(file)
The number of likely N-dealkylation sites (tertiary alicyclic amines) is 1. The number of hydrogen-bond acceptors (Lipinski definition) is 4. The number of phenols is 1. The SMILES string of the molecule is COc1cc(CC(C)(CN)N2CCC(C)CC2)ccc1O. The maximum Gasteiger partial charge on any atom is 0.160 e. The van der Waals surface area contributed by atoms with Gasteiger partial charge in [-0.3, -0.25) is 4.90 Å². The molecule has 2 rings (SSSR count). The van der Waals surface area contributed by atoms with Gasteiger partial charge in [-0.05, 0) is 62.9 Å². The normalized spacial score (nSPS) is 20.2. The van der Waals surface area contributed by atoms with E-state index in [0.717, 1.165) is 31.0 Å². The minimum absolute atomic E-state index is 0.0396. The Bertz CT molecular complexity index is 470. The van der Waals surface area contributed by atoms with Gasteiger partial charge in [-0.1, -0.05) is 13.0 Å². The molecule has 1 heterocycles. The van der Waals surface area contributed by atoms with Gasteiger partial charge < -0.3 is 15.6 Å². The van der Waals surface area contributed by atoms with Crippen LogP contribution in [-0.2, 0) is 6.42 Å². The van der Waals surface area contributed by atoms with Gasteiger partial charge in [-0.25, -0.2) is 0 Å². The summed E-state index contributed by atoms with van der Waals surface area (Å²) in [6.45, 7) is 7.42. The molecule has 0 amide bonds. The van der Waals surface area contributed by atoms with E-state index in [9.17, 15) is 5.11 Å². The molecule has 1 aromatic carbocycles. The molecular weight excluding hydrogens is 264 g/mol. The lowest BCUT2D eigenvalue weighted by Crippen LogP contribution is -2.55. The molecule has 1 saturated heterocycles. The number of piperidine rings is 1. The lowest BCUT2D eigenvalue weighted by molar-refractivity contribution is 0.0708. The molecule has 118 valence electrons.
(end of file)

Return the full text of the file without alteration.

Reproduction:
The number of likely N-dealkylation sites (tertiary alicyclic amines) is 1. The number of hydrogen-bond acceptors (Lipinski definition) is 4. The number of phenols is 1. The SMILES string of the molecule is COc1cc(CC(C)(CN)N2CCC(C)CC2)ccc1O. The maximum Gasteiger partial charge on any atom is 0.160 e. The van der Waals surface area contributed by atoms with Gasteiger partial charge in [-0.3, -0.25) is 4.90 Å². The molecule has 2 rings (SSSR count). The van der Waals surface area contributed by atoms with Gasteiger partial charge in [-0.05, 0) is 62.9 Å². The normalized spacial score (nSPS) is 20.2. The van der Waals surface area contributed by atoms with E-state index in [0.717, 1.165) is 31.0 Å². The minimum absolute atomic E-state index is 0.0396. The Bertz CT molecular complexity index is 470. The van der Waals surface area contributed by atoms with Gasteiger partial charge in [-0.1, -0.05) is 13.0 Å². The molecule has 1 heterocycles. The van der Waals surface area contributed by atoms with Gasteiger partial charge < -0.3 is 15.6 Å². The van der Waals surface area contributed by atoms with Crippen LogP contribution in [-0.2, 0) is 6.42 Å². The van der Waals surface area contributed by atoms with Gasteiger partial charge in [-0.25, -0.2) is 0 Å². The summed E-state index contributed by atoms with van der Waals surface area (Å²) in [6.45, 7) is 7.42. The molecule has 0 amide bonds. The van der Waals surface area contributed by atoms with E-state index in [9.17, 15) is 5.11 Å². The molecule has 1 aromatic carbocycles. The molecular weight excluding hydrogens is 264 g/mol. The lowest BCUT2D eigenvalue weighted by Crippen LogP contribution is -2.55. The molecule has 1 saturated heterocycles. The number of piperidine rings is 1. The lowest BCUT2D eigenvalue weighted by molar-refractivity contribution is 0.0708. The molecule has 118 valence electrons.